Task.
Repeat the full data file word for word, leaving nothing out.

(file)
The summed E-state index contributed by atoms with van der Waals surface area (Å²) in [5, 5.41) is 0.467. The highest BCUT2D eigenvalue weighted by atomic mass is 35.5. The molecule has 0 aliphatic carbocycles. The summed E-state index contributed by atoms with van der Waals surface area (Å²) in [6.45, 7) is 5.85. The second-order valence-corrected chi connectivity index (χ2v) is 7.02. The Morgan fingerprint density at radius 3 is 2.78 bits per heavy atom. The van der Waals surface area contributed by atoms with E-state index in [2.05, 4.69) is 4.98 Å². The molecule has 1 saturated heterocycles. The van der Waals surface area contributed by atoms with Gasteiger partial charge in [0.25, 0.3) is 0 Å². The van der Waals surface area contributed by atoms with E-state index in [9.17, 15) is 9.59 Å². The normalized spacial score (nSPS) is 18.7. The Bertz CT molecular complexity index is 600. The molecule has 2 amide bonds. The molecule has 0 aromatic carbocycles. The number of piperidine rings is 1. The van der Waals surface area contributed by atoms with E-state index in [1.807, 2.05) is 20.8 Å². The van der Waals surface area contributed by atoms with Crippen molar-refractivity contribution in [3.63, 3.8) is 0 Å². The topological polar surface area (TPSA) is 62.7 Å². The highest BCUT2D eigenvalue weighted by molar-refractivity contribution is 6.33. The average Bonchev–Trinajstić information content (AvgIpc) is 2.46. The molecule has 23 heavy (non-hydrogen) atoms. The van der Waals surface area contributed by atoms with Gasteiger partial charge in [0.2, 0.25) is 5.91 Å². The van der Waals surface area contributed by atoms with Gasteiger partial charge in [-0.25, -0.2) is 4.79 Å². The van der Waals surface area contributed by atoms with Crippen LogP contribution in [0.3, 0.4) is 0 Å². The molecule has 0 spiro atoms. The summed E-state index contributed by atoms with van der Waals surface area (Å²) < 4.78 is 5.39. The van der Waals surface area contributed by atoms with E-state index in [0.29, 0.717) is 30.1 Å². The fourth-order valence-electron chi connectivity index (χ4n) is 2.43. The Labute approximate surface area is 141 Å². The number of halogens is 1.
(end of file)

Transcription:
The summed E-state index contributed by atoms with van der Waals surface area (Å²) in [5, 5.41) is 0.467. The highest BCUT2D eigenvalue weighted by atomic mass is 35.5. The molecule has 0 aliphatic carbocycles. The summed E-state index contributed by atoms with van der Waals surface area (Å²) in [6.45, 7) is 5.85. The second-order valence-corrected chi connectivity index (χ2v) is 7.02. The Morgan fingerprint density at radius 3 is 2.78 bits per heavy atom. The van der Waals surface area contributed by atoms with E-state index in [2.05, 4.69) is 4.98 Å². The molecule has 1 saturated heterocycles. The van der Waals surface area contributed by atoms with Gasteiger partial charge in [0.25, 0.3) is 0 Å². The van der Waals surface area contributed by atoms with E-state index in [9.17, 15) is 9.59 Å². The normalized spacial score (nSPS) is 18.7. The Bertz CT molecular complexity index is 600. The molecule has 2 amide bonds. The molecule has 0 aromatic carbocycles. The number of piperidine rings is 1. The van der Waals surface area contributed by atoms with E-state index in [1.807, 2.05) is 20.8 Å². The van der Waals surface area contributed by atoms with Crippen molar-refractivity contribution in [3.63, 3.8) is 0 Å². The topological polar surface area (TPSA) is 62.7 Å². The highest BCUT2D eigenvalue weighted by molar-refractivity contribution is 6.33. The average Bonchev–Trinajstić information content (AvgIpc) is 2.46. The molecule has 23 heavy (non-hydrogen) atoms. The van der Waals surface area contributed by atoms with Gasteiger partial charge in [0.2, 0.25) is 5.91 Å². The van der Waals surface area contributed by atoms with Gasteiger partial charge in [-0.25, -0.2) is 4.79 Å². The van der Waals surface area contributed by atoms with Crippen LogP contribution in [0.3, 0.4) is 0 Å². The molecule has 0 spiro atoms. The summed E-state index contributed by atoms with van der Waals surface area (Å²) < 4.78 is 5.39. The van der Waals surface area contributed by atoms with E-state index in [0.29, 0.717) is 30.1 Å². The fourth-order valence-electron chi connectivity index (χ4n) is 2.43. The Labute approximate surface area is 141 Å². The number of halogens is 1.